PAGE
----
Being a mummy…

Being a mummy…

Being a mother is difficult for anyone, you don’t get a manual to tell you what to do you rely on natural instinct. But what if your autistic our natural instincts are slightly different.

The first moment I became a mummy I knew that I loved my little boy to the moon and back. I would have moved the stars for him. I remember looking at his tiny hands and thinking I made this little person he is mine. Finn, my son was the first thing I loved to the point of feeling overwhelmed. Even now he is 12 he makes me cry at the simplest of  milestones and achievements. To have something that is yours in your arms knowing you are in control of this little bundles life, that you have to be there every minute of the day to care for them to watch them grow is an amazing emotion and it was an odd feeling really, I never felt that emotion before and didn’t know if it was right to feel that way? 

Looking back I really struggled when my children when they were young, I think as my mother herself wasn’t very maternal so I didn’t know how to be. I felt too emotional she showed extreme emotions either over the top love or complete anger. I hadn’t had that teaching from her to be a mum so I had to make it up as I went along and it was hard, the hardest experience of my life that in the end saved me. I loved too much and I pushed away. I really battled with myself. 

I remember one day waking up feeling overwhelmed with life in general things had changed so much and I had memories of my own childhood and it hurt so much that I hurt myself.

The emotions of having someone to be there made it more difficult for me. I couldn’t rationalise my feelings so I took it out on myself.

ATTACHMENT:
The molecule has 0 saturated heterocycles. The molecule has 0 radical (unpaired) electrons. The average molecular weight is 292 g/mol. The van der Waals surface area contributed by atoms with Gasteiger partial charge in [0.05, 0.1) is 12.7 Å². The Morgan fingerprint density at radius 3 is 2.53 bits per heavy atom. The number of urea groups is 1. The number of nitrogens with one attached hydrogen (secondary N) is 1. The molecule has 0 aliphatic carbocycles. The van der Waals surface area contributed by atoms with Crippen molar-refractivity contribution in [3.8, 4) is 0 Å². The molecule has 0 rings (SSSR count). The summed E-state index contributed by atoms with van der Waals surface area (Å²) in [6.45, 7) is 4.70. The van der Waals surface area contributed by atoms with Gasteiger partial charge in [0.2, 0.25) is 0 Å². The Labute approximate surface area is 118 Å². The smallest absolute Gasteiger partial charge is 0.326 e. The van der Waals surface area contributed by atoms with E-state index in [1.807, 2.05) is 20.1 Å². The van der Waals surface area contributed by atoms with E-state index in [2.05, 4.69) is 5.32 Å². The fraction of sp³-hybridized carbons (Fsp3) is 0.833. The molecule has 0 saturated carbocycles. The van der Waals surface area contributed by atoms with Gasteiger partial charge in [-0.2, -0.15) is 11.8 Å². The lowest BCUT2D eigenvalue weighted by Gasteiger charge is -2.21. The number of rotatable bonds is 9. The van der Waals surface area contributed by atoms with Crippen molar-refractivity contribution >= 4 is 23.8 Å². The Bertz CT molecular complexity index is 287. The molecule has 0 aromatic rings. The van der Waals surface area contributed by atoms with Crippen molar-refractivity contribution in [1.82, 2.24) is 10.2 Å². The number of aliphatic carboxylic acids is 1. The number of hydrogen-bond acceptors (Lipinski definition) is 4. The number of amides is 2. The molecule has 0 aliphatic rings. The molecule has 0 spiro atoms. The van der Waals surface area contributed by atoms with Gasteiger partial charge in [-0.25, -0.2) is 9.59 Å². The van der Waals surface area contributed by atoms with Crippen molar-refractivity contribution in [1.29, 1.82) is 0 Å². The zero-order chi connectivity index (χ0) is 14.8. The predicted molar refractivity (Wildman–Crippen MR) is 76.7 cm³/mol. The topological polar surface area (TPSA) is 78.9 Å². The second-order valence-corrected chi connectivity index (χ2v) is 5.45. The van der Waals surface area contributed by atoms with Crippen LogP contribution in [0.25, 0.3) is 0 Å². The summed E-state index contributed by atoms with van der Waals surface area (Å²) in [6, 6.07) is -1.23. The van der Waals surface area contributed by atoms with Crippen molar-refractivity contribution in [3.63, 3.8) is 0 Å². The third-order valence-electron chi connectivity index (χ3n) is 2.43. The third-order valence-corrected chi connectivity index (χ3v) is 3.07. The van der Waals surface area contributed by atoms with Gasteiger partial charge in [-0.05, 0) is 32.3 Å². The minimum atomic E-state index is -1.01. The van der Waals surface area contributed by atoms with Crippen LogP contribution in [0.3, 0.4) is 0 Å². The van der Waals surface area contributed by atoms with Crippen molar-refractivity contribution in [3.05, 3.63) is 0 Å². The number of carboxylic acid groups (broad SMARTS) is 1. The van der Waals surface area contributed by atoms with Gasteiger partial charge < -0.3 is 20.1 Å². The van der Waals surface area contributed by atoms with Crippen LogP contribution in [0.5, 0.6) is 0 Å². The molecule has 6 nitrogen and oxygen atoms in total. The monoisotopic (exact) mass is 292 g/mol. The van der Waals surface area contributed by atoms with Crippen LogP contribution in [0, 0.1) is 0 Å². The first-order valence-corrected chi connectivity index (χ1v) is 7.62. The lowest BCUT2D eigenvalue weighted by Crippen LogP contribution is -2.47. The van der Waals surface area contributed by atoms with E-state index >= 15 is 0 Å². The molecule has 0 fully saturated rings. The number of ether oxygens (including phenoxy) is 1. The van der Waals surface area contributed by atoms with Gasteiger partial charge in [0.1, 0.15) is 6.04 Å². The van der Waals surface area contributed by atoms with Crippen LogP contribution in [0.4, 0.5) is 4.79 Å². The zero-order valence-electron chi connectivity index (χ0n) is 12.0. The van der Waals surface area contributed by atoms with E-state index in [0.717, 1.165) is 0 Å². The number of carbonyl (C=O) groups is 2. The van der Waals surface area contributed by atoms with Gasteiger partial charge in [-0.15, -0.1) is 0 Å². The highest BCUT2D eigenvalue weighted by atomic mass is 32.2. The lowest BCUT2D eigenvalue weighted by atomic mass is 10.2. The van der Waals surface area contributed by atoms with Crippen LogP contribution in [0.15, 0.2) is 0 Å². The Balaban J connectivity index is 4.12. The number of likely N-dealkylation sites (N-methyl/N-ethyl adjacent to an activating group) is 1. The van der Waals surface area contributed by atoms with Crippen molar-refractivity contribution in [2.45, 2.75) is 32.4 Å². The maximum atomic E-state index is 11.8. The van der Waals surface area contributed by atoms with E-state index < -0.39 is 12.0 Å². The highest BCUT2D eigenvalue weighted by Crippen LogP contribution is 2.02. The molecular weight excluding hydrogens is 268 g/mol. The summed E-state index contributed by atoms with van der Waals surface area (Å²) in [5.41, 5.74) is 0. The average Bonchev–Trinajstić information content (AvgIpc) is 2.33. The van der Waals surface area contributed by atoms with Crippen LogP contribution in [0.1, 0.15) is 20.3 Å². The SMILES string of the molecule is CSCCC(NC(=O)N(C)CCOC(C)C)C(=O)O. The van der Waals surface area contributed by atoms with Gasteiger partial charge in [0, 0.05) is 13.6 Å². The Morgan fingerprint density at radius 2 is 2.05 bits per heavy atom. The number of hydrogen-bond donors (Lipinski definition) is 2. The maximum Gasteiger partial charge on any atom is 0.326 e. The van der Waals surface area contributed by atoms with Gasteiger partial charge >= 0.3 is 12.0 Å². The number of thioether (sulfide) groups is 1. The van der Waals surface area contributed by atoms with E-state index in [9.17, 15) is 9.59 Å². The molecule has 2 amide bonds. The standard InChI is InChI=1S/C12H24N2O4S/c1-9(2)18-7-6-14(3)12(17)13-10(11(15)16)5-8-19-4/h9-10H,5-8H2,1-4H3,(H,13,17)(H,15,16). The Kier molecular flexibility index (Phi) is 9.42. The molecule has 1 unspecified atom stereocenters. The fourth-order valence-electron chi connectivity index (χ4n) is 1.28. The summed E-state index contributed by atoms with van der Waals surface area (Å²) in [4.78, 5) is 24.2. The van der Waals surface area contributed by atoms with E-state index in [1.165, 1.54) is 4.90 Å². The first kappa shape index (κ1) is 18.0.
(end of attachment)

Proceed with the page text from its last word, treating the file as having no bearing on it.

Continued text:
I broke down and struggled. 

Then I had my daughter and lost my mum all in the space of a couple of months. My depression and anxiety spiralled out of control. I didn’t have any help or guidance I was learning the hard way.

My husband was amazing he struggled too though not knowing what to do, but he didn’t have to do anything apart from be there and stand by me, and he did for every minute of the day he was there. That was the most noble thing he could have done for me and that will always stay with me. I could have pushed him away too, some days I did thinking that I would be better all alone but he knew I needed him more than ever. I love him for that, that selflessness that loving me even on my darkest day. 

I had melt downs, panic attacks and struggled daily. Life was tough but I had the two amazing babies I could ever ask for. They were the reason I woke up every morning and carried on. Without them I simply wouldn’t be here, I had nothing without them no identity, no me. 

I had no help until social services intervened I panicked and adapted my hurting into deep hidden pain that I never let surface again. Social services went away but my pain didn’t it was hidden. I decided to keep it hidden and that I needed to fill my time with family life and work. I simply immersed myself into helping others that way I forgot about myself, and my needs and my pain.

So being autistic means I struggle with being myself that is the lesson I learnt being a mummy. That you have to forget yourself and be a new type of you, grow into that maternal figure that care giver to help your little ones grow. 

I want my children to learn from me that you have to love too much, care too much, to be there for each other regardless of anything else, you have to be around to create that nest for your family. 

Being autistic doesn’t make you any less of a mummy it makes you so much more in different ways, that only someone with autism will really understand.

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